“This is a marathon, it is not a sprint.” With those words Nikki Haley I remembered this Tuesday, while the Republican primaries in New Hampshirethat does not plan to abandon his career against donald trump to try to achieve the presidential nomination of the conservative party for November, no matter what happens at the polls today.
Haley’s forcefulness is put to the test by the air of inevitability surrounding Trump, especially after her overwhelming victory in the Iowa caucuses. And it will be put to the test by the results in New Hampshire, which will begin to be known after the closing of the polling stations between seven and eight in the afternoon (between one and two in the morning in peninsular Spain) and that 22 delegates will be distributed proportionally.
With Trump with about 15 points of advantage according to an average of pre-voting polls conducted by FiveThirtyEight, the hope for the former president’s ambassador to the United Nations and former governor for two terms in South Carolina was in what she aimed to be. a high participation. Also in the fundamental independent electoratewhich is about 40% of that of this northeastern state, where the Republican primaries are partially open.
It is to those independents and moderates, as well as others republicans who would like to turn the page on Trump, whom Haley tries to convince by offering an alternative path.
The former president, however, has come to this race with a unusual strength and one perfectly oiled campaign that is perfectly exploiting the information about its bases and potential voters gathered since it entered the political arena in 2015. It has their share of the electorate deliveredstanding in line for hours in the cold to try to get into their rallies and events, aligned with their electoral fraud theories in 2020 and his accusations that his legal problems are a “political persecution”. In New Hampshire it can benefit from the votes that have been orphaned after the withdrawal on Sunday of Ron DeSantis. And see again how the party closes ranks around him.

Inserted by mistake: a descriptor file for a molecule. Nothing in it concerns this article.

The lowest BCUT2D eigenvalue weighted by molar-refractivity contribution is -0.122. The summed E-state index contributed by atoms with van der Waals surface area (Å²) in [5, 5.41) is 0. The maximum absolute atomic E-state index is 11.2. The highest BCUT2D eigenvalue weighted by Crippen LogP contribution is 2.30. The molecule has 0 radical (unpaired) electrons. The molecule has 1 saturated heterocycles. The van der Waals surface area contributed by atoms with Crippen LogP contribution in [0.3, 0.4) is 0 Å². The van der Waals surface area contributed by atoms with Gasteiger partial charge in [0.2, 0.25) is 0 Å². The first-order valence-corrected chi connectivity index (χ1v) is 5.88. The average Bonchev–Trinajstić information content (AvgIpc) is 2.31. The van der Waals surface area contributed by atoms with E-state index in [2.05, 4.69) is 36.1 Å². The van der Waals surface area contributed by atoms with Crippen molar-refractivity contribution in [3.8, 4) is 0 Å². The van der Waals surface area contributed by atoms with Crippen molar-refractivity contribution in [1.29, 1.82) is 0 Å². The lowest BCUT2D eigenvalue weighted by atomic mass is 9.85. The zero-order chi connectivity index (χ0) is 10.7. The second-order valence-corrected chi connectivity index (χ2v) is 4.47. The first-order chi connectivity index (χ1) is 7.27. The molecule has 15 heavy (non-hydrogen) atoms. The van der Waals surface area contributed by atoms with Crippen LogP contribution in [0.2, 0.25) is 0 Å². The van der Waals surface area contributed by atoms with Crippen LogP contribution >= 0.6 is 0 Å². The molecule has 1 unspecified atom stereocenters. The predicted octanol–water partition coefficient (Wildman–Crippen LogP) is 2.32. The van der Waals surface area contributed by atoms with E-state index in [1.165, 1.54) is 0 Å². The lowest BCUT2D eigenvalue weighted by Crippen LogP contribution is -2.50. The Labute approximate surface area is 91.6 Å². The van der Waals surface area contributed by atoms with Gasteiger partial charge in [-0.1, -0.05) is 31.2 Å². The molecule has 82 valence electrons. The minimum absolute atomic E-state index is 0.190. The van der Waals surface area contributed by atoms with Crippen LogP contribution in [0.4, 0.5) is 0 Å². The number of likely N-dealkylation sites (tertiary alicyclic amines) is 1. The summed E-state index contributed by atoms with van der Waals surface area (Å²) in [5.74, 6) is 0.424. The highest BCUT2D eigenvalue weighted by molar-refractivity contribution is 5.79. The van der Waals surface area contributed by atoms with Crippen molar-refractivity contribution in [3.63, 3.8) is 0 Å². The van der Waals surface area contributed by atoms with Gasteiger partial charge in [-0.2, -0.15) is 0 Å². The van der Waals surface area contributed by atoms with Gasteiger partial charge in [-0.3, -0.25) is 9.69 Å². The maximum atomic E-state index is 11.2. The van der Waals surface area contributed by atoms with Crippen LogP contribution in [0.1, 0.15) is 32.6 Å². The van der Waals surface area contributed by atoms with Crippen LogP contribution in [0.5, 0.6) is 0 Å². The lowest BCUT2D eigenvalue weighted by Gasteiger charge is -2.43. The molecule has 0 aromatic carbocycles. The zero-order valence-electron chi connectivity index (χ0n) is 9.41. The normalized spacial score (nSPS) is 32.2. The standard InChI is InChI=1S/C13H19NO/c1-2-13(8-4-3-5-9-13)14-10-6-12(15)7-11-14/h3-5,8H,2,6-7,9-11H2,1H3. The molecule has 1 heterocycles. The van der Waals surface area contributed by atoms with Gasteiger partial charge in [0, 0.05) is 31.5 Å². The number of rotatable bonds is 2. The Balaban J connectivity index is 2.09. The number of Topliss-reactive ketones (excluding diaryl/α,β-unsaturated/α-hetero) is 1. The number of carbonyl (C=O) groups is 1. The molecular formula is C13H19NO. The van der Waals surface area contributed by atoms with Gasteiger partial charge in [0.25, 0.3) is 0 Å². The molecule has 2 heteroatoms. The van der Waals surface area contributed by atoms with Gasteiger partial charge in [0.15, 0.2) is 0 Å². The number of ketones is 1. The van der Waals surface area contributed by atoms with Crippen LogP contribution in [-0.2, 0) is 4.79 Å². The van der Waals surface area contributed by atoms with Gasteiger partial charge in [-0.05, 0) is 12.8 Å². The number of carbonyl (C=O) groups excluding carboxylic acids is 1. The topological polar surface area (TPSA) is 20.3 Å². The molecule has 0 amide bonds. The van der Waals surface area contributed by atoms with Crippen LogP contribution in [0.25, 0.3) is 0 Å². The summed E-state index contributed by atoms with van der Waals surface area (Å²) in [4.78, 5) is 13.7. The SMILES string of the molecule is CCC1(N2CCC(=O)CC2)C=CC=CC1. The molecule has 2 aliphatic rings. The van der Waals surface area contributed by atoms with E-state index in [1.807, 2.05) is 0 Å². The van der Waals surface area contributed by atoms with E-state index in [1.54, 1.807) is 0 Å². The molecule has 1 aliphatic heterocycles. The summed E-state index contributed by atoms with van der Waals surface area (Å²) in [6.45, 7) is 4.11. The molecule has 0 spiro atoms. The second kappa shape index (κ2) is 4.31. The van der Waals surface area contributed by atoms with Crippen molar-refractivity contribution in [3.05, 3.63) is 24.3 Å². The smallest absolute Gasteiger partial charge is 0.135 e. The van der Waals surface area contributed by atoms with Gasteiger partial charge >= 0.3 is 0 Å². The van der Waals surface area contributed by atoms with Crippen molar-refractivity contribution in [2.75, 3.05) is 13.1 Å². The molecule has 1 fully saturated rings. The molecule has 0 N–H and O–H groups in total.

On Monday, on the eve of the vote, he underlined this by participating in an event where he was accompanied by three of the rivals who challenged him in these primaries: Vivek Ramaswamythe senator Tim Scott and the North Dakota Governor Doug Burgum. At that event, one of the attendees shouted asking for 12 years of presidency (the legal maximum in the US is eight). And Trump replied sarcastically: “Don’t say it too loud. You know they love to call me a fascist.”
“Elections, not coronations”
Despite Trump’s seemingly unstoppable push, and despite the fact that in the states with the upcoming primaries and caucuses Haley has worse prospects than in New Hampshire, the determination to move forward was also reiterated in a memo this Tuesday by the candidate’s campaign manager, Betsy Ankney, which also used several of the phrases that Haley has been using lately: ““We have elections, not coronations.”“about 50% of the country wants an alternative to Trump and 75% want an alternative to the duel between Trump and Joe Biden.”
Ankney was also trying to break the dominant narrative about the difficult road in the next appointments that Haley has, including the next important one February 24 in South Carolina, where Trump leads the former governor by 30 points in the polls. He recalled that in that appointment anyone can vote if he has not voted before in the Democratic primaries.
Ankney also said that “Super Tuesday” March 5when 16 states and territories vote, has “fertile ground” for Haley, with 11 of the 16 elections with open or semi-open elections. “Until then, take a deep breath,” she wrote. “A month in politics is quite a lifeto. We see democracy in action, we let people have their voice, it’s how it’s supposed to work.”